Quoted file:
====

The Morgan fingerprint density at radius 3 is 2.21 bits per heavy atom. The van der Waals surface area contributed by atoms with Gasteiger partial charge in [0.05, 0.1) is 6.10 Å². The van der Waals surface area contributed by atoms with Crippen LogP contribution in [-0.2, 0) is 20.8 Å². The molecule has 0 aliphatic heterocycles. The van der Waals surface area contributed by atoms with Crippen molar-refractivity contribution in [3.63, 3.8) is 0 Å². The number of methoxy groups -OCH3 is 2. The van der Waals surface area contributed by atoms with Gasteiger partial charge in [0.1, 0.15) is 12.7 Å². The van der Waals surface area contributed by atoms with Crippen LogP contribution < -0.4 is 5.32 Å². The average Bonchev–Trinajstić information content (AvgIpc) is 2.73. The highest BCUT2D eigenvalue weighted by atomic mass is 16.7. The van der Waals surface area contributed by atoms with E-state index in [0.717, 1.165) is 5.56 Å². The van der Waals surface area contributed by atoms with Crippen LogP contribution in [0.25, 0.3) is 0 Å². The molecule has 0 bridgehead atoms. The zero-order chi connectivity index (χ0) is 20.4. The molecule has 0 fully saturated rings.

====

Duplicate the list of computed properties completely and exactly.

The Morgan fingerprint density at radius 3 is 2.21 bits per heavy atom. The van der Waals surface area contributed by atoms with Gasteiger partial charge in [0.05, 0.1) is 6.10 Å². The van der Waals surface area contributed by atoms with Crippen LogP contribution in [-0.2, 0) is 20.8 Å². The molecule has 0 aliphatic heterocycles. The van der Waals surface area contributed by atoms with Crippen molar-refractivity contribution in [3.63, 3.8) is 0 Å². The number of methoxy groups -OCH3 is 2. The van der Waals surface area contributed by atoms with Gasteiger partial charge in [0.1, 0.15) is 12.7 Å². The van der Waals surface area contributed by atoms with Crippen LogP contribution < -0.4 is 5.32 Å². The average Bonchev–Trinajstić information content (AvgIpc) is 2.73. The highest BCUT2D eigenvalue weighted by atomic mass is 16.7. The van der Waals surface area contributed by atoms with E-state index in [0.717, 1.165) is 5.56 Å². The van der Waals surface area contributed by atoms with Crippen LogP contribution in [0.25, 0.3) is 0 Å². The molecule has 0 bridgehead atoms. The zero-order chi connectivity index (χ0) is 20.4. The molecule has 0 fully saturated rings.